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Open all hours

“Ask me and I might say yes…” beckons the message on the backs of waiting staff at a Chelsea café that has set out to redefine the idea of flexible shifts.

Open since November, the 66-seat Vingt-Quatre has never shut. As its name suggests, it serves meals around the clock, which means a working week of 168 hours and a logistical balancing act to schedule rosters.

With about 1,500 customers per week, business is booming. A second outlet is planned to open within a year, sited in London’s most popular nocturnal habitat – Soho.

Enthusiasm crackles in the air at Vingt-Quatre, even at 10am on a Monday morning, as co-owner Joel Cadbury breezes in. He’s dressed in whites, fresh from an early morning shift cutting vegetables at Aubergine restaurant around the corner.

He works at Aubergine for the experience, the love of food, the thrill of learning in a Michelin-starred kitchen and because he admires Gordon Ramsay. Cadbury praises Ramsay’s style and the motivating atmosphere at his restaurant.

He says: “It’s a real honour to be able to go there. And I learn through osmosis, by being around and seeing how things are done.”

At just 24, Cadbury is clearly a fast learner. He and fellow young partners Ollie Vigors and Alex Langlands-Pearse use their company, Longshot Limited, as a vehicle for Vingt-Quatre and a pub and club next door to Aubergine.

With its unfussy but fun decor of stainless steel tables, coloured checked floor tiles and a bar counter made from reconstituted Fairy Liquid bottles, Vingt-Quatre is a concept that stems from frustration at living in a city where everything closes in the wee hours.

“London has a dearth of decent services that stay open around the clock. It’s amazing when you look at other cities in Europe or the USA,” explains Cadbury.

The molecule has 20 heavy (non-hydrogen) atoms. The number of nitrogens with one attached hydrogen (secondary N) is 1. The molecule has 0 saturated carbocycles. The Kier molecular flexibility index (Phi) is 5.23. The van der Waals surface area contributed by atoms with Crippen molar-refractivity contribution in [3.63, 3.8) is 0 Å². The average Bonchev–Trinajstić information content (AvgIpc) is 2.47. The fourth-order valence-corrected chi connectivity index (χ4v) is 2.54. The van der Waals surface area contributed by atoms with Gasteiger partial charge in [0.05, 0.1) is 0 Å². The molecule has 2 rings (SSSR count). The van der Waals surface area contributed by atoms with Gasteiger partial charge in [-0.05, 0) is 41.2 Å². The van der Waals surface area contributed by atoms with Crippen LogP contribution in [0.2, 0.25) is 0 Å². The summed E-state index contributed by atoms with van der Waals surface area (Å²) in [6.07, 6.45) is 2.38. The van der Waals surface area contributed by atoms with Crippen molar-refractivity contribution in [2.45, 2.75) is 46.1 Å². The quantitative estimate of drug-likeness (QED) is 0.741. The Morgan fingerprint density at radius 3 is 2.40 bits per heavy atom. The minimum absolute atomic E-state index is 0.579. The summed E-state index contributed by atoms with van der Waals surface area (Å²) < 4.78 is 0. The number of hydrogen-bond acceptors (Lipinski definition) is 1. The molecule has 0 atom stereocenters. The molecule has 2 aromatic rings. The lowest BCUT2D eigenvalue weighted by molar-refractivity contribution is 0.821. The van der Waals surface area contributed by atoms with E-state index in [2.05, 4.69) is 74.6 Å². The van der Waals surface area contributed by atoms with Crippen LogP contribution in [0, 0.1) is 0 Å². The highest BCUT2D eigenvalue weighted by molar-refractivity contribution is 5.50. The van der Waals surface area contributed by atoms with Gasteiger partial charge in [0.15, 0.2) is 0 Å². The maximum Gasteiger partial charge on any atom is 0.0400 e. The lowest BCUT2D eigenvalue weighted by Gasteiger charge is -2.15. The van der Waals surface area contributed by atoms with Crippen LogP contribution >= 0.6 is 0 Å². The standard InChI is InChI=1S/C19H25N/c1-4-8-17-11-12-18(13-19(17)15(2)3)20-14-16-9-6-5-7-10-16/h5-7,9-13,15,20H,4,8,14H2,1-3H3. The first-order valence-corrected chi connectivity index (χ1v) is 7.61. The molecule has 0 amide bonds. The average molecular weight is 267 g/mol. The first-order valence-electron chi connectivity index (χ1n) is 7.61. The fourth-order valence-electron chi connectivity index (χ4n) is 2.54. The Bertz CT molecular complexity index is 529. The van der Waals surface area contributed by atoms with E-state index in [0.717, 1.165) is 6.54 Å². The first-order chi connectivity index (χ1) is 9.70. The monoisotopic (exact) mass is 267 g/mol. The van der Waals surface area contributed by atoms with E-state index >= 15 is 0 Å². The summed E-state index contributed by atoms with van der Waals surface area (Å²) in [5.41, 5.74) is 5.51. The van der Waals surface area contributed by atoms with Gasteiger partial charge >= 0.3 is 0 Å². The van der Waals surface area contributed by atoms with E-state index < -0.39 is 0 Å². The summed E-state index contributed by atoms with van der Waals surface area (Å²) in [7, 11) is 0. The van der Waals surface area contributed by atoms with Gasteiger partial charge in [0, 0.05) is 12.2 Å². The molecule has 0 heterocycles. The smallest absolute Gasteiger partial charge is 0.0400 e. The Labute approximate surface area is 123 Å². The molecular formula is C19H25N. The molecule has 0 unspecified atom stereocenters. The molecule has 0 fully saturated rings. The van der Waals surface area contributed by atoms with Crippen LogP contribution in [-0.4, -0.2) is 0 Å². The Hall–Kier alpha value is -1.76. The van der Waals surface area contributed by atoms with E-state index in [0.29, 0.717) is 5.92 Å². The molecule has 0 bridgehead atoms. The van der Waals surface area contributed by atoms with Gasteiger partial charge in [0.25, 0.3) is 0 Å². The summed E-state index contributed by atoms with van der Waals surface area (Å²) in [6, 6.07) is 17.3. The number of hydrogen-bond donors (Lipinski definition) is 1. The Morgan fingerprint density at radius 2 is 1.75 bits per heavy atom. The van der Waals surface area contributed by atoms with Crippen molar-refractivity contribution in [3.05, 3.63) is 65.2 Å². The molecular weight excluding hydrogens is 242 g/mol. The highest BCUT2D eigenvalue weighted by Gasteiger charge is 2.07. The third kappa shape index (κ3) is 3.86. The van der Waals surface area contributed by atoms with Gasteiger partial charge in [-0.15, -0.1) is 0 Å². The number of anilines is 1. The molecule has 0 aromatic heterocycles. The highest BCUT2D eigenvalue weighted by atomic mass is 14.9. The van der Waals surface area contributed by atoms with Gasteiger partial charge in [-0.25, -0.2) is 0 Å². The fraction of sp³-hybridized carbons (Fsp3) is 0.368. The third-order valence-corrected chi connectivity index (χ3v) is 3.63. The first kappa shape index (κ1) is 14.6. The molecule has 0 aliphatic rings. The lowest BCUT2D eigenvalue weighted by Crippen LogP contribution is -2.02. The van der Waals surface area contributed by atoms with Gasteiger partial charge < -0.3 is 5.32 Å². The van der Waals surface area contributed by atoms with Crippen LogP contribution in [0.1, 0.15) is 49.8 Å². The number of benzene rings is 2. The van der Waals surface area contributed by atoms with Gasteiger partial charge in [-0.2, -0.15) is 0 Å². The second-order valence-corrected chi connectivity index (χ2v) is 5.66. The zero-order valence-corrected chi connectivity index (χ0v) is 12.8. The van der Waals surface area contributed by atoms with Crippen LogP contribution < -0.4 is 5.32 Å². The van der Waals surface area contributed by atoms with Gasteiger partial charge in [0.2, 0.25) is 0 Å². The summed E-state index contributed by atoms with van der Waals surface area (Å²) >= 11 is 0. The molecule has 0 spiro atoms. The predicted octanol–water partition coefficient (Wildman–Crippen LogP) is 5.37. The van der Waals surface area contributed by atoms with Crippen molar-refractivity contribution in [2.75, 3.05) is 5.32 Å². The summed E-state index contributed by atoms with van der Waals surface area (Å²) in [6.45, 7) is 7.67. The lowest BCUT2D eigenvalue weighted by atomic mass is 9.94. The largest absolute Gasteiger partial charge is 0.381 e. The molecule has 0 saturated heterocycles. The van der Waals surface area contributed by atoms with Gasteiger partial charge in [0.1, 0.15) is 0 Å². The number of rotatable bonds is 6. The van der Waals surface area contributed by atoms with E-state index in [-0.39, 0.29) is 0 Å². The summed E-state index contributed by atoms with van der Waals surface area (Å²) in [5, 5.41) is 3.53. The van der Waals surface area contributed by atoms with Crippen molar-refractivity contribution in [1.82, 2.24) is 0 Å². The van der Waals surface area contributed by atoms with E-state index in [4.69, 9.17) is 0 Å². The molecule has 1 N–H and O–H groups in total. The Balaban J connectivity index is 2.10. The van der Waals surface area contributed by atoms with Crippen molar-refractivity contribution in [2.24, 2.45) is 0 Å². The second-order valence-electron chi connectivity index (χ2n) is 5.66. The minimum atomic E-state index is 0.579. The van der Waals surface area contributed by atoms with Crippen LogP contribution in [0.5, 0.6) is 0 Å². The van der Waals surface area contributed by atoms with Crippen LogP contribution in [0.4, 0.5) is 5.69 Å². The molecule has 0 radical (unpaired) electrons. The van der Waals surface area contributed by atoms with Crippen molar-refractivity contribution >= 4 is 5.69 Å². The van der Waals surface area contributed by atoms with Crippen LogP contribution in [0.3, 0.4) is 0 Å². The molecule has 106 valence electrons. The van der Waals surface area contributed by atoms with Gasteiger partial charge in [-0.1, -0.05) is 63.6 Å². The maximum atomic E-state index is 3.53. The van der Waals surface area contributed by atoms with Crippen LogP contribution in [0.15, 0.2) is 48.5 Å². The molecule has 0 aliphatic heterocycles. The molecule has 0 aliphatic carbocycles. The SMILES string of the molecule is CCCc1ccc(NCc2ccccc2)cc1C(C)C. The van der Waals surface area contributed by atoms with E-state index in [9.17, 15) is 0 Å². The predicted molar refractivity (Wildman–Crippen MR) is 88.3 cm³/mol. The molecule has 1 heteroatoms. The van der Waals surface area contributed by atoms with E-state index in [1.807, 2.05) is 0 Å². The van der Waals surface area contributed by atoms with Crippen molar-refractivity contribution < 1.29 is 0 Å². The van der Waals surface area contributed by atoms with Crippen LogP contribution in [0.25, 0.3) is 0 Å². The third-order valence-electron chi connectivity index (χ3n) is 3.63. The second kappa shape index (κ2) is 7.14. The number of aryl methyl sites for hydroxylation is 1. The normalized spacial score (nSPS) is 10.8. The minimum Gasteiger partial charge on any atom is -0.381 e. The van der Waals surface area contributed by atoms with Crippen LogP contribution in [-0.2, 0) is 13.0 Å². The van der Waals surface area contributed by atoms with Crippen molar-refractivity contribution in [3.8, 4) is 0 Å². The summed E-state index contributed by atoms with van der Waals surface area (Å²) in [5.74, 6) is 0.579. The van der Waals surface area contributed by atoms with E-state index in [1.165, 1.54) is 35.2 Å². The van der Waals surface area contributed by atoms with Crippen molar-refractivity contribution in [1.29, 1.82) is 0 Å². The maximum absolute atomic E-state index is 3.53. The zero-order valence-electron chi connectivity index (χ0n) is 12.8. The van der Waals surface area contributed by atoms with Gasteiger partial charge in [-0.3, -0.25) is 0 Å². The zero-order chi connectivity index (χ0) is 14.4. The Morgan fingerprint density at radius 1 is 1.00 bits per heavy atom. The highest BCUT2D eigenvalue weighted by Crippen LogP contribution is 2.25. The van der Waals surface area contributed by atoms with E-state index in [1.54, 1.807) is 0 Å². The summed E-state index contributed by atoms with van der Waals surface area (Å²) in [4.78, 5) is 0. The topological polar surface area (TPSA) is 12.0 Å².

Pitching itself as a night-owl’s venue, Vingt-Quatre comes into its own after dark. Although the liquor licence extends only until midnight, by then it has already served a normal evening’s custom.

The following hours are when clubbers, night-shift workers and entertainment industry people jostle for space in what becomes a convivial, if sometimes raucous, setting. Chefs and other restaurant staff are an integral part of the custom. Ramsay is one of its most loyal visitors.

Word has clearly spread and Cadbury now employs a doorman to regulate the queues that form, especially on Thursday nights through to Sunday nights.

Looking with some glee at the balance sheet, he reckons average spend to be about £15-£20 during the evening period, falling to £8-£10 during the early hours with its absence of liquor sales.

The menu reflects this two-tier identity. Changing slightly each week according to what the computer says is selling or bombing, new items come and go, but a few old faithfuls remain.

The stress is always on simplicity. Between midday and midnight, a simple à la carte menu offers all starters (usually five) at £3.25, main courses (up to six) at £6.75 and a couple of dessert choices for £2.75.

Favourite main dishes include: deep-fried crab and salmon fish cakes; sirloin steak; and vegetarian stuffed tomato with pesto cream.

Complementing this is a breakfast and snack menu available 24 hours a day, with choices such as full English breakfast (by far the most popular), cereals, pasta, soup, salads, burgers and sandwiches.

With flavoured vodka shots, erotically-labelled cocktails and a good stock of uncontroversial wines, teas and coffees, the imagination that conceived Vingt-Quatre is much in evidence.

Vingt-Quatre, 325 Fulham Road, London, SW10. Tel: 0171-376 7224.